“It’s very chaotic because of all the civil unrest,” Rowe says. “And so when a bank from the United States sends the money, they don’t have the information or the transparency that they’re required to have.”

Like knowing exactly where the money goes.

“Bankers are looking at all this and they know that they’re under the microscope and if they don’t do the right thing, they’re going to be held accountable,” Rowe says.

Government regulators say they’re trying to find a reasonable solution. They say they recognize the hardship for Somalis and that the end of regulated transfers could cause more serious problems. That’s why a group of lawmakers has asked for an emergency meeting on Thursday with representatives from the Treasury and State departments and other agencies.

Minnesota Democratic congressman Keith Ellison says he fears more economic disruption in Somalia will only help al-Shabab.

“The last thing that we want to do is push Somalis into the hands of these homicidal maniacs,” Ellison says.

He says people have been talking about the issue for years, but maybe now, with the crisis at hand, something will get done.

Article source: http://www.npr.org/2015/02/25/389037099/terrorism-fears-complicate-money-transfers-for-somali-americans?utm_medium=RSS&utm_campaign=world

Controversial Austrian Law Encourages Teaching Islam In German

Uncategorized | Posted by Israel Grossman Attorney
Feb 26 2015

Robert Siegel talks to Sebastian Kurz, the Austrian Minister for Foreign Affairs, about revising a 1912 law giving Muslims the same rights as Christians and Jews. The new law would restrict foreign financing of mosques and Imams and encourage teaching Islam in German.

Article source: http://www.npr.org/2015/02/25/389041409/controversial-austrian-law-encourages-teaching-islam-in-german?utm_medium=RSS&utm_campaign=world

Global Rules Of Greeting Vary, But Biden And Travolta Get No Support

Uncategorized | Posted by Israel Grossman Attorney
Feb 26 2015

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Vice President Joe Biden was criticized for coming up from behind and getting too close to Stephanie Carter at her husband’s swearing-in ceremony as secretary of defense.

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Vice President Joe Biden was criticized for coming up from behind and getting too close to Stephanie Carter at her husband's swearing-in ceremony as secretary of defense.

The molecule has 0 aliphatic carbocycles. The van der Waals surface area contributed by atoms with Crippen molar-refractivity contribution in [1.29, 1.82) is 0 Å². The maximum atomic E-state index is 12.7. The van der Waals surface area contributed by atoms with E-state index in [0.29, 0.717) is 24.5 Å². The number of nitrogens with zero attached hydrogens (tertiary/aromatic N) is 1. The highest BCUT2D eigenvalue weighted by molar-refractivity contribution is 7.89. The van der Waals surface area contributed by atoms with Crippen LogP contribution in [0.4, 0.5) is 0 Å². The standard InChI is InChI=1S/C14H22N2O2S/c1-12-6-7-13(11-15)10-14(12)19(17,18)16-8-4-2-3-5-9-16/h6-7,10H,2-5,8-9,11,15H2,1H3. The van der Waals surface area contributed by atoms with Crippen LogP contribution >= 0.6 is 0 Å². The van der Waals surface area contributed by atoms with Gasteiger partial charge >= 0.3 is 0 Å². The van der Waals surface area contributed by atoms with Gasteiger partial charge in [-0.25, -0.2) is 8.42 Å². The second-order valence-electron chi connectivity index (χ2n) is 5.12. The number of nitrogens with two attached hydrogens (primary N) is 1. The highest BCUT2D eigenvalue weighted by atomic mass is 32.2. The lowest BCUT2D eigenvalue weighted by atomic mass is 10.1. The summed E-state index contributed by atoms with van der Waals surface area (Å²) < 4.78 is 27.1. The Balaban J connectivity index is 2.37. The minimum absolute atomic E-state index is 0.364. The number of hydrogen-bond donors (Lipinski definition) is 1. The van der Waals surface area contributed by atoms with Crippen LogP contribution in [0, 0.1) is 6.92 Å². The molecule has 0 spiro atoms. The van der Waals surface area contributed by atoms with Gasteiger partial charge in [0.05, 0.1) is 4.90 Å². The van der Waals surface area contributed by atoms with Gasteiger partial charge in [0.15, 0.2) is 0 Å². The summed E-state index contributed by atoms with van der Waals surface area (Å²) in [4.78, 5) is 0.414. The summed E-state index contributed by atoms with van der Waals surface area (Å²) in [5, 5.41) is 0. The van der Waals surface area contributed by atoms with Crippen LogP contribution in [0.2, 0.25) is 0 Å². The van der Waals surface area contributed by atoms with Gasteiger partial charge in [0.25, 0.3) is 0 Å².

Vice President Joe Biden was criticized for coming up from behind and getting too close to Stephanie Carter at her husband’s swearing-in ceremony as secretary of defense.

Evan Vucci/AP

Joe Biden and John Travolta don’t seem to know when they’re getting too close for comfort.

Last week, the vice president went up to Stephanie Carter, the wife of the newly named secretary of defense, and put his hands on her shoulders and whispered in her ear. She did not look at all amused.

At the Oscars, Travolta did a double no-no. Before the ceremony he put his hand on Scarlett Johansson’s waist and leaned in for a smooch. She had a deer-in-the-headlights look. During the show, he touched the chin of co-presenter Idina Menzel. It’s unclear if that was scripted or spontaneous. To judge by the flustered look on her face, I’d vote for the latter.

Joe Navarro, a former FBI agent who’s written about body language in , who’s the author of What Every Body Is Saying, says “9 inches” is as close as you’d want to go in a social setting in the U.S. (Unless you know the person very very well.)

That made me wonder: What about other countries? What are the rules of personal space?

When Navarro’s family emigrated from Cuba to the U.S., he remembers his American teacher telling him, “You have to stand back a little bit.” In social settings in the U.S., he has found, people keep a 3 to 4 feet distance. “But in Latin America,” says Navarro, “that’s just frigid, that’s like an icicle.”

Our global health correspondent Jason Beaubien recalls meeting a local minister of health in Mexico. It was their first encounter. He leaned in to give her an air kiss, which is customary in Latin America. She took him to task for not actually planting his lips on her cheek.

Nurith Aizenman, NPR’s international development correspondent, remembers a totally different experience as a woman covering Afghanistan for The Washington Post. She had to train herself not to offer a handshake when interviewing men. Any contact between unrelated men and women is taboo. So she’d stand face-to-face, place her hand on her heart and give a slight bow.

She got so good at the no-handshake posture that when she shifted to covering Central America, she was momentarily stunned the first time a man she was interviewing went for the standard Latin kiss on the cheek.

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A scene in Mexico city affirms that Latin America is a land of openly expressed affection.